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Adidas 3-stripes logo doesn't deserve trademark protection, EU court rules

The European Union General Court on Wednesday ruled against Adidas' claim that its famous three stripes, applied in any direction, deserve trademark protection. The ruling dealt a blow to a sports apparel giant that famously polices other companies and designers for any possible infringement on its logo.

The high court judgment upheld a 2016 decision from the European Union Intellectual Property Office, which dismissed Adidas' 2014 trademark application after determining the logo was "devoid of any distinctive character."

Similarly, the General Court said the German company could not prove that the stripes had a distinctive enough character throughout the 28-nation trade bloc. "The mark is not a pattern mark composed of a series of regularly repetitive elements, but an ordinary figurative mark," the court said in a statement

Adidas said it is disappointed in the ruling and is considering its next options.

Stan Smith on iconic Adidas 03:44

A series of "three-stripe" lawsuits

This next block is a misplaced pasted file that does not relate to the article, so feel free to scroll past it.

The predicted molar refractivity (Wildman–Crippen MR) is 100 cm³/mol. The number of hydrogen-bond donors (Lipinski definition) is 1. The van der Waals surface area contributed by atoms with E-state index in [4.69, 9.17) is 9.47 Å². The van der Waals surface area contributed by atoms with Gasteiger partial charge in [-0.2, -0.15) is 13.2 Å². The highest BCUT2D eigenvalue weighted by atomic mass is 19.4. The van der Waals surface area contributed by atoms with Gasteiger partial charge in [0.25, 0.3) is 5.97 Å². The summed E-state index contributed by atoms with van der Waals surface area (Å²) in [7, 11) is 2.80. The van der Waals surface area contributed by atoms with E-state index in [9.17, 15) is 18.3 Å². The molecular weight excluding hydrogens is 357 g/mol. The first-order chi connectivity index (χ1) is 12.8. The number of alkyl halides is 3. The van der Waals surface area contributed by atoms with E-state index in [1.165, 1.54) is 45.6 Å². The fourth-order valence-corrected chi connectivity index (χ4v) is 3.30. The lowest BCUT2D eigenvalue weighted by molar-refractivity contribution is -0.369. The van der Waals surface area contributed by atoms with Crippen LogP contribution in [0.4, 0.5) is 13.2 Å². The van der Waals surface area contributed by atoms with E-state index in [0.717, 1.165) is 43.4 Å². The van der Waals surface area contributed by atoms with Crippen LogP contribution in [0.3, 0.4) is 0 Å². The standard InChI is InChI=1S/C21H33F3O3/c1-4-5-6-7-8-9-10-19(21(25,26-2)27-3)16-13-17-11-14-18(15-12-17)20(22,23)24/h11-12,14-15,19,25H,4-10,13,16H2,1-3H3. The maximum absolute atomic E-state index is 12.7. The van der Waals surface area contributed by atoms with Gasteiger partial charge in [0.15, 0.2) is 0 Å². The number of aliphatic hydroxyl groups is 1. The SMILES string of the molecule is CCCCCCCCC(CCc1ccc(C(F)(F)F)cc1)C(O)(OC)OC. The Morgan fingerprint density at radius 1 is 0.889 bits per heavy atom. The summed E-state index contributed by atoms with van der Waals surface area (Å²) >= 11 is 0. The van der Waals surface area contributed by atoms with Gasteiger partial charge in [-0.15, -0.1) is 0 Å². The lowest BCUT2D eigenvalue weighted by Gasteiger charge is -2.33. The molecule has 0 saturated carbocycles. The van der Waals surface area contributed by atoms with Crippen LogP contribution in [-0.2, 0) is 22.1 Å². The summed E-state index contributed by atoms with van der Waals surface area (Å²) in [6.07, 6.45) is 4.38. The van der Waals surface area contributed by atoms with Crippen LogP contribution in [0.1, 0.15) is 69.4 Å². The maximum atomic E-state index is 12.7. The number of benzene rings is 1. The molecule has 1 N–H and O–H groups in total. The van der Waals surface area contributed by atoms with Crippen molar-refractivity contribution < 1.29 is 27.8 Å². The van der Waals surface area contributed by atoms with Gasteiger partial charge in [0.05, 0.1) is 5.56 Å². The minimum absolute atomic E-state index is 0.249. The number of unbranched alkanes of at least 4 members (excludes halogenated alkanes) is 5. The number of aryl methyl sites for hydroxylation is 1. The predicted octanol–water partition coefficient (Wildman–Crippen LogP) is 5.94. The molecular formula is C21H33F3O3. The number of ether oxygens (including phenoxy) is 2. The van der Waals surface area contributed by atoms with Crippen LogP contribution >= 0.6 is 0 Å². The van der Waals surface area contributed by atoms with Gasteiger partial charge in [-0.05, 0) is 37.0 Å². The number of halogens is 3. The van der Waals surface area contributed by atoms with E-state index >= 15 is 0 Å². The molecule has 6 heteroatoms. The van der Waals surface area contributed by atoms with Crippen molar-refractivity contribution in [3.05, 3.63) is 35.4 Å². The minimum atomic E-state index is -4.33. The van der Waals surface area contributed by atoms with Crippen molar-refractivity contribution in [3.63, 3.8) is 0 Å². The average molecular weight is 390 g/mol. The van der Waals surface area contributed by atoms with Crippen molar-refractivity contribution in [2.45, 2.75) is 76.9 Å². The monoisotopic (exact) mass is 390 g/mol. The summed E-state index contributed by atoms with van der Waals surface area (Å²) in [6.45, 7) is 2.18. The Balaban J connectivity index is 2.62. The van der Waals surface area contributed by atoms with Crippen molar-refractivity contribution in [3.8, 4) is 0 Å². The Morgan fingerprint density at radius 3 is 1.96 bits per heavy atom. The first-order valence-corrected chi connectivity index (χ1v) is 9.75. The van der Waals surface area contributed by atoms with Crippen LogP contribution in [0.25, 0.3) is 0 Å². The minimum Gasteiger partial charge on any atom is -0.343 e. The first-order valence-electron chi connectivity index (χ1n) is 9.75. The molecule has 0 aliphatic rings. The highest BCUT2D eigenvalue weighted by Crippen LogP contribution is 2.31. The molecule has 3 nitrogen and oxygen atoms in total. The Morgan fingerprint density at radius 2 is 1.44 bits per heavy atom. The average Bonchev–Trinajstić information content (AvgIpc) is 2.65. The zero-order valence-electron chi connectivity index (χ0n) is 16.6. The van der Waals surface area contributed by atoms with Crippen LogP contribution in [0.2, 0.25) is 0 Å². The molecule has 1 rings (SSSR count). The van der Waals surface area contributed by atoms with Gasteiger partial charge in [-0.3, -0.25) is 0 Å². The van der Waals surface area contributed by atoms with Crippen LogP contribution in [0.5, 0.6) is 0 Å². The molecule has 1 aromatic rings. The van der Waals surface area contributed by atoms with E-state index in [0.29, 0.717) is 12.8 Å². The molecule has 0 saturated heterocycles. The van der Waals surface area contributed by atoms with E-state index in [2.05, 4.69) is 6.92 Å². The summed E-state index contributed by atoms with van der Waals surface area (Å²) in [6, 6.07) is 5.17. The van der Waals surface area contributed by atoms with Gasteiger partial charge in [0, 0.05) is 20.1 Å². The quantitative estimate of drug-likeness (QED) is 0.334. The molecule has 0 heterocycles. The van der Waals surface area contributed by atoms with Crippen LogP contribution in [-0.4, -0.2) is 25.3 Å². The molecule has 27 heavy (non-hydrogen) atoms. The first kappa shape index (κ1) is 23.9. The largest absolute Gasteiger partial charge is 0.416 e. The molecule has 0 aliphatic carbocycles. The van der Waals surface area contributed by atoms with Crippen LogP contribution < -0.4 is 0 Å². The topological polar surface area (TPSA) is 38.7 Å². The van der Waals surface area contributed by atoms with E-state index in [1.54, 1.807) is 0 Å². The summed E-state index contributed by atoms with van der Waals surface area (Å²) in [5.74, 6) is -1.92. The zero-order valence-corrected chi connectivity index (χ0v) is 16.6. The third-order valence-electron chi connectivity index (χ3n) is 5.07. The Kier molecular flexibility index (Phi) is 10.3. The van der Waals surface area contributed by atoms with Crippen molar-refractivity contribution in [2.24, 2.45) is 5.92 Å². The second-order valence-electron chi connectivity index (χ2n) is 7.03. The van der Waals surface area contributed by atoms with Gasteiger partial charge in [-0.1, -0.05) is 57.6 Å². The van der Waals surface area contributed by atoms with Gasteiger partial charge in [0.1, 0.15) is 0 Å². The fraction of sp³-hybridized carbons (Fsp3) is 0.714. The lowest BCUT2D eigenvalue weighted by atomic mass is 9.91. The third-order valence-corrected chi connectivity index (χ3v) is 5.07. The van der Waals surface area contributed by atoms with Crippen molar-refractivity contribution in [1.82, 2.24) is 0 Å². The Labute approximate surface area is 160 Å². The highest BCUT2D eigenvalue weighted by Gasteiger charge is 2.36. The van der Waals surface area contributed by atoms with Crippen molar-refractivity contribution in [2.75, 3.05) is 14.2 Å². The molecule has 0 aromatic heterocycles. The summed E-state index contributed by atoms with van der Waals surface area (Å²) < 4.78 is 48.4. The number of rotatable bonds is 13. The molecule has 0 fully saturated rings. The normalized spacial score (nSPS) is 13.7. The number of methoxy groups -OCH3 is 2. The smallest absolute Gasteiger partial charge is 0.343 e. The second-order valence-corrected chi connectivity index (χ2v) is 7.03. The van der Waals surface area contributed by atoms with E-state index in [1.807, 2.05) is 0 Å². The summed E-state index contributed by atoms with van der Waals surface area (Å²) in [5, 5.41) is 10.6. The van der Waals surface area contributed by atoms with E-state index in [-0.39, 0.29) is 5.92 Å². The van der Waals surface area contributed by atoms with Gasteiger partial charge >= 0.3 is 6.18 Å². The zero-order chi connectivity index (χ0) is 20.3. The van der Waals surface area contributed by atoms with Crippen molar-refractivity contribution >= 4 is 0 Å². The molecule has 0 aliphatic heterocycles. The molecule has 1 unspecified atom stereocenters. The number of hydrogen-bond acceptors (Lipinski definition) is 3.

It's a rare loss for the sports apparel company, which has earned a tough reputation among competitors and fashion designers for aggressively litigating against anyone who has used stripes in their collections. 

New York designer Thom Browne switched the number of stripes from three to four in his signature line of grey suits after he was sued by the sportswear company. 

Adidas also exchanged blows with footwear brand Skechers. After partially winning a lawsuit in May 2018 over a Stan Smith tennis shoe lookalike, Adidas continued to notify Skechers over trademark violations throughout the year, leading Skechers to file a countersuit in late 2018, reported the Fashion Law website.

Skechers asked a federal court to determine that it was not running afoul of Adidas infringement claims for a different 4-stripe sneaker, arguing that consumers are unlikely to confuse Adidas sneakers with Skechers footwear, citing significant design differences. Its suit also noted that companies — including DVF, Gucci, Marc Jacobs, Miu Miu, Paul Smith, Steve Madden, Tommy Hilfiger and Tory Burch — have all used variations of stripes with segmented color panels in their sneakers, according to the legal news website.  

Adidas also filed filed a lawsuit in 2015 against design house Marc Jacobs for using the three stripes in its Fall/Winter 2014 collection, demanding the company cease all sales of the offending garments. 

— CBS MoneyWatch reporter Sarah Min contributed additional reporting. 

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